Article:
Joined May 11, 2020
10
On initial inspection of the circuit it seems that the emitter resistor is excessively large, being almost equal to the collector side resistor. In addition, the two capacitors coupling to the tuned circuit provide a very low impedance coupling to the low impedance points o n the transistor, lowering the effective "Q" of the tuned circuit quite a bit. So those are some of the intuitive reasons pointing towards the undesired operation.
Thank you very much for your reply.I will try changing those capacitances and the emitter resistance.

LvW

Joined Jun 13, 2013
1,226
No i did not neglect it,i am uploading the file which shows my analysis...i have used the hybrid pi model neglecting the internal capacitance...but i have taken into account the base emitter resistance.I have used the procedure which is mentioned in Microelectronic Circuits by Sedra and Smith(please see the jpeg image).
You have taken into account the base-emitter resistance? Where ist it in your equations?
In my version of SEDRA-SMITH there is a remark: "To simplify the analysis Rπ has NOT taken into account".
More than that - what about the resistor R between collector and signal ground?
Is it contained in your circuit?
As I told you - neglecting the input resistance at the base shifts the oscillation frequency.
I recommend not to (blindly) use any formulas which can be found in textbooks.
Do your own calculations (I have mentioned the 3rd-order lowpass function in the feedback path)

pulkit26

Joined May 11, 2020
10
You have taken into account the base-emitter resistance? Where ist it in your equations?
In my version of SEDRA-SMITH there is a remark: "To simplify the analysis Rπ has NOT taken into account".
More than that - what about the resistor R between collector and signal ground?
Is it contained in your circuit?
As I told you - neglecting the input resistance at the base shifts the oscillation frequency.
I recommend not to (blindly) use any formulas which can be found in textbooks.
Do your own calculations (I have mentioned the 3rd-order lowpass function in the feedback path)
I have denoted the base emitter resistance by rπ and in my circuit there is no resistor between the collector and the signal ground...i have shown it in the circuit and the analysis which i done is restricted to that circuit only which is there in the pdf which i alredy uploaded,hope you have seen that pdf...and coming to sedra and smith...i have just followed the procedure and not copied any formula from anywhere...if i would have copied that formula then i would not have filled five pages....pardon me if i seem rude...maybe i am not explaining properly enough....but i have denoted the base emitter resistance by rπ and then in my equations i had the sum of inverse of RB1,RB2 and rπ which i replaced by the inverse of Rin.I hope you understand.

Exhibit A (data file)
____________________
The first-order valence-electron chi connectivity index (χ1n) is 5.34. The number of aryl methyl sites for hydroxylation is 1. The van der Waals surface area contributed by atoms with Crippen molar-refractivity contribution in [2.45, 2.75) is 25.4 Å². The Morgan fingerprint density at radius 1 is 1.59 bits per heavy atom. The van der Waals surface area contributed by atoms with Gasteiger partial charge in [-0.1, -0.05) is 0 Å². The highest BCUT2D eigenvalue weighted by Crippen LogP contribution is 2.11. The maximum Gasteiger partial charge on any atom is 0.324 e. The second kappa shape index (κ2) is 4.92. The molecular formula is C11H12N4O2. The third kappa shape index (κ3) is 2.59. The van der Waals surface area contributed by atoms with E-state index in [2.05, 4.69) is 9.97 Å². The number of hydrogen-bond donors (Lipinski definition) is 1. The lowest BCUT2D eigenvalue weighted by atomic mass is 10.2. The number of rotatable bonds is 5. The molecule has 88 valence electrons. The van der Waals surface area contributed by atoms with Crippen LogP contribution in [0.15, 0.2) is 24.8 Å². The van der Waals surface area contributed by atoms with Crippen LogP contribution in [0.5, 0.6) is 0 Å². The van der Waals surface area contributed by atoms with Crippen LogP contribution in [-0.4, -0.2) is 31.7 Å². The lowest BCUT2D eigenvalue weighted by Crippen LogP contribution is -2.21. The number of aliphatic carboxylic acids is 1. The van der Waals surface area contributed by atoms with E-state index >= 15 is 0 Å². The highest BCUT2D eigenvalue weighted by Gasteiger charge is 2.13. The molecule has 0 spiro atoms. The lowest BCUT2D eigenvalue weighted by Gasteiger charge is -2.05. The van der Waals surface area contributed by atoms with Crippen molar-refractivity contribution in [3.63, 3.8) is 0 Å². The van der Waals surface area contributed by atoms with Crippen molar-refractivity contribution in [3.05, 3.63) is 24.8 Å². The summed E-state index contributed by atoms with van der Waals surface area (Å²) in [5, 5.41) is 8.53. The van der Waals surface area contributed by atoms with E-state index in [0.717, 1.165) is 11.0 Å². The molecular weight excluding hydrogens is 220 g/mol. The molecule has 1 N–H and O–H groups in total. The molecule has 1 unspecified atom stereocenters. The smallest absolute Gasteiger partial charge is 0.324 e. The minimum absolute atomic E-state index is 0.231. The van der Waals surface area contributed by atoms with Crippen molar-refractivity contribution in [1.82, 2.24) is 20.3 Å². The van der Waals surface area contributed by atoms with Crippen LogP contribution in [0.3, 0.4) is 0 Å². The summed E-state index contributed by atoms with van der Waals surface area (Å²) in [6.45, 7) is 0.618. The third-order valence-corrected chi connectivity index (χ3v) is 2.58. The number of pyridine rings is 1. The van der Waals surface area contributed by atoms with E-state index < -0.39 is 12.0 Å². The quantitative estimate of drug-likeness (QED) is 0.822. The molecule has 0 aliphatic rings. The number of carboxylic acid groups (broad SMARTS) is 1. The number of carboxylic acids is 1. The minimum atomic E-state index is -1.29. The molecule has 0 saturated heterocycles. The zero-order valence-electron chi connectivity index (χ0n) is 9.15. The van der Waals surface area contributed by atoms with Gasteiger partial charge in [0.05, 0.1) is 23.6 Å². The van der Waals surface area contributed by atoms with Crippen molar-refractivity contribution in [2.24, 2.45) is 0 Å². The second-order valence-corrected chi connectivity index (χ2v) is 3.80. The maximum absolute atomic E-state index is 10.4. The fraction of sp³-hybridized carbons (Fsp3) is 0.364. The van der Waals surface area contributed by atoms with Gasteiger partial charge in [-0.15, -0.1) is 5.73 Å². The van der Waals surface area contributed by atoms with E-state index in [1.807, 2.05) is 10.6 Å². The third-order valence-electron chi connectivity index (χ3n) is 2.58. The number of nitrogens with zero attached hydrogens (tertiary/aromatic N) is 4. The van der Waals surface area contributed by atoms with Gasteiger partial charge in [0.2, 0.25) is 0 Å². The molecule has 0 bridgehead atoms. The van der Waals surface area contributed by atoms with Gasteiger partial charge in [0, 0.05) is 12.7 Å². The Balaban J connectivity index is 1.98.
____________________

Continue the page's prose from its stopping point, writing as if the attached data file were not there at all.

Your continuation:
LvW

Joined Jun 13, 2013
1,226
....but i have denoted the base emitter resistance by rπ and then in my equations i had the sum of inverse of RB1,RB2 and rπ which i replaced by the inverse of Rin.I hope you understand.
For my understanding, you have R_pi NOT taken into account ......because you have cancelled its influence afterwards.
And the same applies to the relatively large but finite ouput resistance of the transistor.
I only have tried to gave you some support in finding the reason for the observed discreaoencies...

pulkit26

Joined May 11, 2020
10
For my understanding, you have R_pi NOT taken into account ......because you have cancelled its influence afterwards.
And the same applies to the relatively large but finite ouput resistance of the transistor.
I only have tried to gave you some support in finding the reason for the observed discreaoencies...
You are right...the influence of R_pi got cancelled when i used the RFC(radio frequency choke)....as it provides infinite impedance to the signal....and thank you very much for your support...i am sorry if anything hurt you.

MisterBill2

Joined Jan 23, 2018
8,292
You are right...the influence of R_pi got cancelled when i used the RFC(radio frequency choke)....as it provides infinite impedance to the signal....and thank you very much for your support...i am sorry if anything hurt you.
Unfortunately RF chokes do not offer infinite impedance at any frequency. So it seems that the simulator has an error. An RF choke has a defined inductance and a series resistance, and because of the physical construction arrangement there is also a capacitance, with the result that most real chokes have a resonant frequency as well.

pulkit26

Joined May 11, 2020
10
Unfortunately RF chokes do not offer infinite impedance at any frequency. So it seems that the simulator has an error. An RF choke has a defined inductance and a series resistance, and because of the physical construction arrangement there is also a capacitance, with the result that most real chokes have a resonant frequency as well.
oh..okay..I read it in the book that they offer very large impedance(tending to infinity) to Radio Frequency..that's why i considered its impedance to be infinity and hence neglected the terms in my equations containing it.Actually i tried it for the first time.
Thank You very much for your support.

Bordodynov

Joined May 20, 2015
2,812
Here's my oscillator pattern. It's equivalent to an Сolpitts oscillator. I've introduced inductance losses - serial and parallel resistance.